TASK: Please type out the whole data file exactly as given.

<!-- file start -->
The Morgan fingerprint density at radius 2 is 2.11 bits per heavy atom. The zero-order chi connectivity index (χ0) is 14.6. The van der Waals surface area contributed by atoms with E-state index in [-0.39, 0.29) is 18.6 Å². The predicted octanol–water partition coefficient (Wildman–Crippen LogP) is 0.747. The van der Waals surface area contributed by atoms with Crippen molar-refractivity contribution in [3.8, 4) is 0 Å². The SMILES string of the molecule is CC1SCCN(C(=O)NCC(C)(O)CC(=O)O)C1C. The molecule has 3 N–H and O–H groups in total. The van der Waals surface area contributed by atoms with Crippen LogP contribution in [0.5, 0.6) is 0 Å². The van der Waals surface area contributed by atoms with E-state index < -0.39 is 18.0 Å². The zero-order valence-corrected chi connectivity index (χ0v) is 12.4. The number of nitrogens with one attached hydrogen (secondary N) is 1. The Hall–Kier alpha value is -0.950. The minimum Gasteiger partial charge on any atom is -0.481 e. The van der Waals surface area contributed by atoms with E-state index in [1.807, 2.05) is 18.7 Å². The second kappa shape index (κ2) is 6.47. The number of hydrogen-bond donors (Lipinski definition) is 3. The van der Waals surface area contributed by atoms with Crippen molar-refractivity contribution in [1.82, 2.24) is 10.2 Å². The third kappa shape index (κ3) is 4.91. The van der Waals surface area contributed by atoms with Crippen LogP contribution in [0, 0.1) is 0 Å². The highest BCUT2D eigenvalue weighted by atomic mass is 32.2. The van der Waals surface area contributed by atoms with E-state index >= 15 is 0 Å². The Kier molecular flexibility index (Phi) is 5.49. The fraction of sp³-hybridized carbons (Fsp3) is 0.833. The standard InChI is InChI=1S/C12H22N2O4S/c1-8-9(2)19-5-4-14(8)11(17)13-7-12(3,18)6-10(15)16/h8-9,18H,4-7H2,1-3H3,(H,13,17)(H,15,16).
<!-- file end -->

The Morgan fingerprint density at radius 2 is 2.11 bits per heavy atom. The zero-order chi connectivity index (χ0) is 14.6. The van der Waals surface area contributed by atoms with E-state index in [-0.39, 0.29) is 18.6 Å². The predicted octanol–water partition coefficient (Wildman–Crippen LogP) is 0.747. The van der Waals surface area contributed by atoms with Crippen molar-refractivity contribution in [3.8, 4) is 0 Å². The SMILES string of the molecule is CC1SCCN(C(=O)NCC(C)(O)CC(=O)O)C1C. The molecule has 3 N–H and O–H groups in total. The van der Waals surface area contributed by atoms with Crippen LogP contribution in [0.5, 0.6) is 0 Å². The van der Waals surface area contributed by atoms with E-state index < -0.39 is 18.0 Å². The zero-order valence-corrected chi connectivity index (χ0v) is 12.4. The number of nitrogens with one attached hydrogen (secondary N) is 1. The Hall–Kier alpha value is -0.950. The minimum Gasteiger partial charge on any atom is -0.481 e. The van der Waals surface area contributed by atoms with E-state index in [1.807, 2.05) is 18.7 Å². The second kappa shape index (κ2) is 6.47. The number of hydrogen-bond donors (Lipinski definition) is 3. The van der Waals surface area contributed by atoms with Crippen molar-refractivity contribution in [1.82, 2.24) is 10.2 Å². The third kappa shape index (κ3) is 4.91. The van der Waals surface area contributed by atoms with Crippen LogP contribution in [0, 0.1) is 0 Å². The highest BCUT2D eigenvalue weighted by atomic mass is 32.2. The van der Waals surface area contributed by atoms with E-state index >= 15 is 0 Å². The Kier molecular flexibility index (Phi) is 5.49. The fraction of sp³-hybridized carbons (Fsp3) is 0.833. The standard InChI is InChI=1S/C12H22N2O4S/c1-8-9(2)19-5-4-14(8)11(17)13-7-12(3,18)6-10(15)16/h8-9,18H,4-7H2,1-3H3,(H,13,17)(H,15,16).